Bookmakers now favor the Legend actor to replace Daniel Craig as 007 Tom Hardy is checking all kinds of things off his personal to-do list these days. As a follow-up to Mad Max: Fury Road, Hardy is getting great reviews for Legend, the new Brian Helgeland film in which he plays the notorious twin English gangsters the Krays.
With "Writing's on the Wall," the theme song for , Sam Smith joins an elite and somewhat quirky group of performers who have sung theme songs for Bond movies. Adele's " Skyfall" won her an Oscar ("Fank you to the Academy..."), and Bond themes have also been sung by Paul McCartney, Jack White, Chris Cornell, Duran Duran, Madonna, Garbage, Shirley Bassey (twice!), and, yes, Tom fucking Jones.
An odd piece of trivia: Members of both of this year's Super Bowl teams have had a hard time keeping their hands on their Super Bowl rings. (Or should I reverse that and say they have a hard time keeping their rings on their hands?)
Omar Mateen didn't just want to kill Americans. He wanted to kill us. He's not the first. Fifty are dead in Orlando, and 53 are injured, in the worst mass shooting in American history. The suspect, it is reported, identified himself as a supporter of ISIS in a 911 call to police.
Before plotting world domination, book a night at The Night Manager's Mallorcan resort, the Ex Machina house, or a selection of classic Bond venues The finale episode of The Night Manager on AMC aired this week, wrapping up a series that has been described as a sleek thriller; Tom Hiddleston's audition to replace Daniel Craig as 007; and a fine example of #BrandedContent for international travel.
Chief Wiggum counsels grads on how to avoid arrest, and other life lessons. Commencement speakers have one of the most thankless tasks in all of life, which is to provide high-minded advice to a group of hungover twentysomethings dressed in sweaty black robes who are already annoyed by their hovering parents.
Tiger Woods is turning 40 later this week and to mark the occasion he opened up to Time about his injuries, his contemplation of retirement, how he measures himself versus Jack Nicklaus (not to mention up-and-comers like Jordan Spieth and Jason Day), and more. It's a juicy, satisfying read.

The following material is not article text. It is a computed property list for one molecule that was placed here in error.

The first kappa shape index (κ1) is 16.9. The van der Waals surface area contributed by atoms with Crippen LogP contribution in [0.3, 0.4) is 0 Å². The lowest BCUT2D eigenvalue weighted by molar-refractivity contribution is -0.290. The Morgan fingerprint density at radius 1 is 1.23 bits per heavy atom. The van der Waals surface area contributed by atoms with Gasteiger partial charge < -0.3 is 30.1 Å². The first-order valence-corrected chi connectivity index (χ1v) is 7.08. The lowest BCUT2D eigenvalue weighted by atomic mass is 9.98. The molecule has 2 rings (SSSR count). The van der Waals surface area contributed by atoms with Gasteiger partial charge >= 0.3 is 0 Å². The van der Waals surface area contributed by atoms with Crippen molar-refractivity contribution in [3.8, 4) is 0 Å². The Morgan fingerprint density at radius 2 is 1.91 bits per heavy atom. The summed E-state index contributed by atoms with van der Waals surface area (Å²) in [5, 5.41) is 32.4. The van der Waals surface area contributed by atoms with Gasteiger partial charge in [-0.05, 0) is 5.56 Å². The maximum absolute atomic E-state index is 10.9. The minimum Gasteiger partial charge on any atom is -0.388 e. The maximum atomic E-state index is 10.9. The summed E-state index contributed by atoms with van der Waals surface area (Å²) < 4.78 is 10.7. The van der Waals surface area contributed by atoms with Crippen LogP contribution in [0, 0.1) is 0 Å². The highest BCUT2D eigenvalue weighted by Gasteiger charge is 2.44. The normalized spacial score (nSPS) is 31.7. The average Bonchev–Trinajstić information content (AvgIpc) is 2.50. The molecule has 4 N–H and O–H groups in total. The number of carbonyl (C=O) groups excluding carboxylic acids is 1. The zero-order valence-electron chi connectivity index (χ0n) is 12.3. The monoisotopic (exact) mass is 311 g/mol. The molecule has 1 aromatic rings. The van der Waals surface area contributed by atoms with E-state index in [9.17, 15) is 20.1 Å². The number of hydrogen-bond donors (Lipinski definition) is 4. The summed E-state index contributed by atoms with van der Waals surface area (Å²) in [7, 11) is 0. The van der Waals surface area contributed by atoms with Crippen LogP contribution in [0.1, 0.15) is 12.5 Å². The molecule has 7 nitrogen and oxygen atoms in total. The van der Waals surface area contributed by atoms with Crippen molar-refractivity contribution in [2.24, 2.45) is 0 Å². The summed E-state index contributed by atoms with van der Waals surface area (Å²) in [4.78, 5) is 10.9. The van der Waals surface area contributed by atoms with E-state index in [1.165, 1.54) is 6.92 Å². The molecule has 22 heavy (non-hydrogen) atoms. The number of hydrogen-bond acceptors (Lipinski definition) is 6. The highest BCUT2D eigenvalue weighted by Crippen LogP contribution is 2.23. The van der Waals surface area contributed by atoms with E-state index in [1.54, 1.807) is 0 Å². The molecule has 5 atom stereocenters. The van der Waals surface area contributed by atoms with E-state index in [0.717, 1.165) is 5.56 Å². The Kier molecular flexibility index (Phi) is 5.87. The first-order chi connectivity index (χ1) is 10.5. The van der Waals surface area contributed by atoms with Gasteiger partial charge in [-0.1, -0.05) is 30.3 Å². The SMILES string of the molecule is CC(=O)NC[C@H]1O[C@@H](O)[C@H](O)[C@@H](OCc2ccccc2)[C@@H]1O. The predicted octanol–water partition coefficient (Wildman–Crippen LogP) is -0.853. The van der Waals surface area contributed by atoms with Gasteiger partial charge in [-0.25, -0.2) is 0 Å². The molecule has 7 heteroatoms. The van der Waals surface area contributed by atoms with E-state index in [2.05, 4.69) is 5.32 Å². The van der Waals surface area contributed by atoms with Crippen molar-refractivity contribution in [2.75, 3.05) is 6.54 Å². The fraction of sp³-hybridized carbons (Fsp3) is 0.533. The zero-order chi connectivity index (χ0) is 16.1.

Young, first-time dads have a tendency to make big decisions like switching jobs or buying a new home. But if you're Facebook founder Mark Zuckerberg, what kind of big, life-changing move can you make? The answer, it turns out, is to pledge 99 percent of your wealth-some $45 billion according to today's market value-to charitable endeavors.
Muck Rack makes it simple to find people, tweets, or articles that mention any name, keyword, company, hashtag etc. We've compiled this guide to help you make the most of your search.
Selecting a term
Start searching tweets, articles from media outlets, articles mentioned in tweets, journalists'
names, titles and bios with some suggested searches:
Companies or Topics (e.g. iPhone, Microsoft)
Phrases (e.g. "cloud computing") — use quotes to keep the terms together
Twitter handles (e.g. @username) — returns those who have mentioned or replied to
Names (e.g. "David Pogue")
Hashtags (e.g. #sxsw, #london2012)
Bio details (e.g. vegan, Olympics, father)
Muck Rack's Advanced Search allows for many boolean operators.
Find results that mention multiple specified terms, use AND or
+. For example, ensure each result contains both Elon Musk and Mark Zuckerberg by
searching Obama AND Romney or Obama + Romney.
Use the operators OR or , to broaden your search when you'd like either of
multiple terms to appear in results. (This is the default behavior of our search when no operators
are used.) For example, search for democrat OR republican to find results that refer to
Democrats and/or Republicans.
Use NOT or - to subtract results from your search. For
example, searching Disney will yield results about the Walt Disney Company as well as Walt Disney
World Resort. To exclude mentions of Disney World, search for Disney -World or Disney
When using one of these operators with a phrase, enclose it in quotation marks. For example, you can
find results about smartphones excluding Apple's iPhone 4S by searching smartphone -"iPhone
Use parentheses to separate multiple
boolean phrases. For example, to find journalists talking about having fun in Disney World or
Disneyland, search for ("disney world" OR disneyland) AND fun.
An asterisk can be used to search for any variation of a root word truncated by the asterisk. For example, searching for admin* will return results for administrator, administration, administer, administered, etc.
A near operator is an AND operator where you can control the distance between the words. You can vary the distance the near operation uses by adding a forward slash and number (between 0-99) such as strawberries NEAR/10 "whipped cream", which means the strawberries must exist within 10 words of "whipped cream".